Video conferencing platform Zoom (NASDAQ:ZM) fell short of analyst expectations in Q2 FY2023 quarter, with revenue up 7.63% year on year to $1.09 billion. Guidance for the next quarter also missed analyst expectations with revenues guided to $1.09 billion at the midpoint, or 4.75% below analyst estimates. Zoom Video made a GAAP profit of $45.7 million, down on its profit of $317 million, in the same quarter last year.
Zoom Video (ZM) Q2 FY2023 Highlights:
- Revenue: $1.09 billion vs analyst estimates of $1.11 billion (1.57% miss)
- EPS (non-GAAP): $1.05 vs analyst estimates of $0.93 (12.6% beat)
- Revenue guidance for Q3 2023 is $1.09 billion at the midpoint, below analyst estimates of $1.15 billion
- The company dropped revenue guidance for the full year, from $4.54 billion to $4.39 billion at the midpoint, a 3.3% decrease
- Free cash flow of $222 million, down 55.6% from previous quarter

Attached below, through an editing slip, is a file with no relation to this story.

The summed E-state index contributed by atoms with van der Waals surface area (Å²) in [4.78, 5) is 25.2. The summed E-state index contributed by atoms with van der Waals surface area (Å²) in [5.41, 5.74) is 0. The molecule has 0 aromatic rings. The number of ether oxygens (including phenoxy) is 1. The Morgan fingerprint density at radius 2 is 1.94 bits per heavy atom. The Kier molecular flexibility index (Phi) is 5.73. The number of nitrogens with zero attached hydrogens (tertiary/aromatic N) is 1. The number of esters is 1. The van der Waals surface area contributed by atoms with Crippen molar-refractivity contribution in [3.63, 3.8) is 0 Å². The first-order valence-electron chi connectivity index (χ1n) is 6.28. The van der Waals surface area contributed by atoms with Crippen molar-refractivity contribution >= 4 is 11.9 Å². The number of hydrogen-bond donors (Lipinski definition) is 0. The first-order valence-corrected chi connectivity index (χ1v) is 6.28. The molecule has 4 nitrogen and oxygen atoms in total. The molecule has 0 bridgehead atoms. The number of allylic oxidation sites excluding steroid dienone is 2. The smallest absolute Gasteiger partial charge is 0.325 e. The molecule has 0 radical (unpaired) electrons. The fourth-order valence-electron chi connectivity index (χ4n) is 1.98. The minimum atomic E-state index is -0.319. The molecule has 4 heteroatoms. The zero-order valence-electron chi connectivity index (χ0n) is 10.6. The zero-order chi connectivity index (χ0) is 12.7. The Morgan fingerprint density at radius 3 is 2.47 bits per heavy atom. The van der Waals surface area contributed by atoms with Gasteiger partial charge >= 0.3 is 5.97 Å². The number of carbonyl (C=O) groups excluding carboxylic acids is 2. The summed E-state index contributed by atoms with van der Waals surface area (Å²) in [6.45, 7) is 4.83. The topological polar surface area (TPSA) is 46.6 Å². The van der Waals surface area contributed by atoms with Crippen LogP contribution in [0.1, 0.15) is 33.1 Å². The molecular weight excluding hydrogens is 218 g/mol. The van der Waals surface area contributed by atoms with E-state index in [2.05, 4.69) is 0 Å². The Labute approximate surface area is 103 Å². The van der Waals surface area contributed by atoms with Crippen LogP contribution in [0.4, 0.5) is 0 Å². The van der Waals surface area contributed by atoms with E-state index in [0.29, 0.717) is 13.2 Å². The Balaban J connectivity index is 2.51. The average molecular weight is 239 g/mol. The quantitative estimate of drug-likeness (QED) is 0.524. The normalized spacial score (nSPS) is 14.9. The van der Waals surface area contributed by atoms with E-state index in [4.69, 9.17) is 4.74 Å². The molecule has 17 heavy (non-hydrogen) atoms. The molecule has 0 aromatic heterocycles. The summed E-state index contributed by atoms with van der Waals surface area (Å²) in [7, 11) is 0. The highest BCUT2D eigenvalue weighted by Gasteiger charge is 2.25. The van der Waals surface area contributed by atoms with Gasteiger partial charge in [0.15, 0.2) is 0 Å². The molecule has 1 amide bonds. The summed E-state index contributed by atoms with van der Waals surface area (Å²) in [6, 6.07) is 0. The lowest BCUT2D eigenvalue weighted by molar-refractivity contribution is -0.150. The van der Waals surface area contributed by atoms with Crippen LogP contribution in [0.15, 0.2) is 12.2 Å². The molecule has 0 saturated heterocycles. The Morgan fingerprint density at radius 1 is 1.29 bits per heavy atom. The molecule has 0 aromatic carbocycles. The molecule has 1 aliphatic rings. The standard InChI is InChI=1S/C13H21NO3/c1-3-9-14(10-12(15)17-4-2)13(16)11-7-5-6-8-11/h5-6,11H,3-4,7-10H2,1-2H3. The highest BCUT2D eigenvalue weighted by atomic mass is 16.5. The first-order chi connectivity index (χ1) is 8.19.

- Net Revenue Retention Rate: 120%, down from 123% previous quarter
- Customers: 3,116 customers paying more than $100,000 annually
- Gross Margin (GAAP): 75.1%, in line with same quarter last year
Started by Eric Yuan who once ran engineering for Cisco’s video conferencing business, Zoom (NASDAQ:ZM) offers an easy to use, cloud-based platform for video conferencing, audio conferencing and screen sharing.
The company became a household name during the Covid pandemic and today it's used not only for business meetings but also by teachers to conduct classes, by developers to write code together, and by lawyers in court.
Zoom didn’t invent video conferencing, it just made it a lot less painful. The platform works reasonably well even on a spotty internet connection, is easy to use, cheap and works across mobile and desktop. The company is notoriously customer obsessed and Yuan, the CEO, has been known to personally write to disgruntled users for feedback.
Work is becoming more distributed, both across geographies and devices. In order for businesses to keep functioning efficiently, they need to be able to communicate as well as they did when the teams were co-located, which drives the demand for integrated communication platforms.
And that is important because there is a lot of competition in the video conferencing space from products like Google Meet, Microsoft (NASDAQ:MSFT) Teams, Cisco (NASDAQ:CSCO) Webex or upcoming startups like Around.co.